© 2024 | Jefferson Public Radio
Southern Oregon University
1250 Siskiyou Blvd.
Ashland, OR 97520
541.552.6301 | 800.782.6191
Listen | Discover | Engage a service of Southern Oregon University
Play Live Radio
Next Up:
0:00 0:00
Available On Air Stations

Study: Demand For Health Care In Oregon Has Gone Up

A new study finds Oregon’s health care sector is going to have to expand substantially to keep up with the number of people with new health insurance.

Back in 2008, Oregon held a health care lottery. Winners were given Medicaid, losers weren’t.

By comparing those two populations, Dr. Jennifer DeVoe of OHSU found something interesting.

Of every 1,000 people who didn’t have health insurance, 200 visited their doctor at least once in an average month. That compares to more than 280 people a month for those with insurance.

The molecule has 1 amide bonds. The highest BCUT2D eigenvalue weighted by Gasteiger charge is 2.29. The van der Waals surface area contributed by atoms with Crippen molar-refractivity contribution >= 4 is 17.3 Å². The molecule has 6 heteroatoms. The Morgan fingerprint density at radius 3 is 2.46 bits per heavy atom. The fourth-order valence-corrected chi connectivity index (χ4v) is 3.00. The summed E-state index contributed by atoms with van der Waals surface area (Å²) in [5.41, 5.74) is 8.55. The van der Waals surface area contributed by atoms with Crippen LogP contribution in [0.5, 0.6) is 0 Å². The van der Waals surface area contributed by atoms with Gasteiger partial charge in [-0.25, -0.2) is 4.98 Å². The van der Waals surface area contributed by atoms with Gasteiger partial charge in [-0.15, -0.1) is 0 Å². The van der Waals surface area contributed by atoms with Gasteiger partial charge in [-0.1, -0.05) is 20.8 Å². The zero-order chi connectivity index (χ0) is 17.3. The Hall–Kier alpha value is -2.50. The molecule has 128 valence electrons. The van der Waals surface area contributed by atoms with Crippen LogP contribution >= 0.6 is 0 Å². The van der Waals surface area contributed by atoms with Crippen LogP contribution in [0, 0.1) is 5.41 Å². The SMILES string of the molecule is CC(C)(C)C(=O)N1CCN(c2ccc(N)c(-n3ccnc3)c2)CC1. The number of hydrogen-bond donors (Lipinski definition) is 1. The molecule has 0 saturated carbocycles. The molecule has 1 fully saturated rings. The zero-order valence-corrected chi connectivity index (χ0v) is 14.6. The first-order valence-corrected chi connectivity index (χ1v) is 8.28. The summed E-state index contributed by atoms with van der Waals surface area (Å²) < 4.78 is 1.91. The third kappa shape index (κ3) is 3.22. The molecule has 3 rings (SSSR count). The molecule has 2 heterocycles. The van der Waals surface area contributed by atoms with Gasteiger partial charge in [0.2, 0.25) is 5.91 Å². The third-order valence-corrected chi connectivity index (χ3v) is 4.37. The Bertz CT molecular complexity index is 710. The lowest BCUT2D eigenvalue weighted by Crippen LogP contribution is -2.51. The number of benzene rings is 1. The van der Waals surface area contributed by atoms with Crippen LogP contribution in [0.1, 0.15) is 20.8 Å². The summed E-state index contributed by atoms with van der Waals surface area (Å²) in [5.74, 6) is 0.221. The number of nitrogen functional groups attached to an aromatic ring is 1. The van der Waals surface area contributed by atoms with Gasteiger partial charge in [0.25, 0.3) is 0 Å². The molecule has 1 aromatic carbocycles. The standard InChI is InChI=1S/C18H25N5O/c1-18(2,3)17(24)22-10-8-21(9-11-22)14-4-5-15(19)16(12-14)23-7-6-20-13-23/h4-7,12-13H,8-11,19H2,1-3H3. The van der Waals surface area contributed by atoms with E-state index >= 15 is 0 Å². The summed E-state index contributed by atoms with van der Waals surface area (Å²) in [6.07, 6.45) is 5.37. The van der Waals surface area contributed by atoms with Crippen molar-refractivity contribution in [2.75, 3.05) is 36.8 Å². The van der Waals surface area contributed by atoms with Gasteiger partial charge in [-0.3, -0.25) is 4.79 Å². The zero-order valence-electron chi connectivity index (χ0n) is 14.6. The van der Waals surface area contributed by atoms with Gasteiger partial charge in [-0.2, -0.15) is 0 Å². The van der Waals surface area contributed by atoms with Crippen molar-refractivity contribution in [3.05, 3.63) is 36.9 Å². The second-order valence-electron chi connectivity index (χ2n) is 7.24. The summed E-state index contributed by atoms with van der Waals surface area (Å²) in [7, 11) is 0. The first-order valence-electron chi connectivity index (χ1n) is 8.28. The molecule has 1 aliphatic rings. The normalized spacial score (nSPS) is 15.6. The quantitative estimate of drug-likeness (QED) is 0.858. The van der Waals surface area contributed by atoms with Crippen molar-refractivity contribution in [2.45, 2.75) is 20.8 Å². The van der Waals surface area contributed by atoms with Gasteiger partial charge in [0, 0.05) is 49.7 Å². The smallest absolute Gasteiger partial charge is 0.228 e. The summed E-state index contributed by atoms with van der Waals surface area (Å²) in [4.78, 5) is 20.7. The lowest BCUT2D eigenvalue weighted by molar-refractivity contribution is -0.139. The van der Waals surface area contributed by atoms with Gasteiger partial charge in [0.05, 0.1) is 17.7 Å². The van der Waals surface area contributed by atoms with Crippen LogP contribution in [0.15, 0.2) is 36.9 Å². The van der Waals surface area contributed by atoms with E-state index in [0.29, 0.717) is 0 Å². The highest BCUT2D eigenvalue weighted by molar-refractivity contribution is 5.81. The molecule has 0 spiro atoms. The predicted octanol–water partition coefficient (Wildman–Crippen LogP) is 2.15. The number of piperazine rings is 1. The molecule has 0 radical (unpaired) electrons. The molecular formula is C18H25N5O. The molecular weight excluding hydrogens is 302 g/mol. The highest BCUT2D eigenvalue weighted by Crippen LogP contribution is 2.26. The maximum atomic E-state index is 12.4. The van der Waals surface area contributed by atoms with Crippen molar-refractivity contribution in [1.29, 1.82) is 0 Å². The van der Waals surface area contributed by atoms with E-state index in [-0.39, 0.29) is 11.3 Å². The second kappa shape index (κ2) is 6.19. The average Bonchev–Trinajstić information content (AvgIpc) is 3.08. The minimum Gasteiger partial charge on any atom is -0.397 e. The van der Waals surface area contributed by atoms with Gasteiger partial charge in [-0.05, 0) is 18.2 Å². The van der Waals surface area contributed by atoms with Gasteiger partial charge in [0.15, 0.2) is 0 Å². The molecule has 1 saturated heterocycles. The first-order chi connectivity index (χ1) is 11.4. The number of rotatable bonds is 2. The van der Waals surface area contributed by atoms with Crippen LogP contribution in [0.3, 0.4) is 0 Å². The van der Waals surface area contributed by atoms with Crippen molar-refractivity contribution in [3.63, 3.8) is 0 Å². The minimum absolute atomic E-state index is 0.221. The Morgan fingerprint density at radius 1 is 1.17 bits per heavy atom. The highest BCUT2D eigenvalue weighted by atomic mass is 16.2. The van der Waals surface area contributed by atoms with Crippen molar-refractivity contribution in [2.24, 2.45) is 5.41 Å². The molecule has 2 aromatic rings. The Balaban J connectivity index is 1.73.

DeVoe said that increase could be a problem.

“The concerning fact is that there’s a primary care shortage, and so we’re really wanting to better understand how we need to expand our workforce,” she said.

Oregon’s coordinated care organizations are trying to expand to meet that demand.

Trillium Health in Eugene, for example, is building a new clinic, paying bonuses to doctors who accept new members and hiring time-and-motion consultants.

Copyright 2015 Oregon Public Broadcasting

Kristian Foden-Vencil is a reporter and producer for Oregon Public Broadcasting. He specializes in health care, business, politics, law and public safety.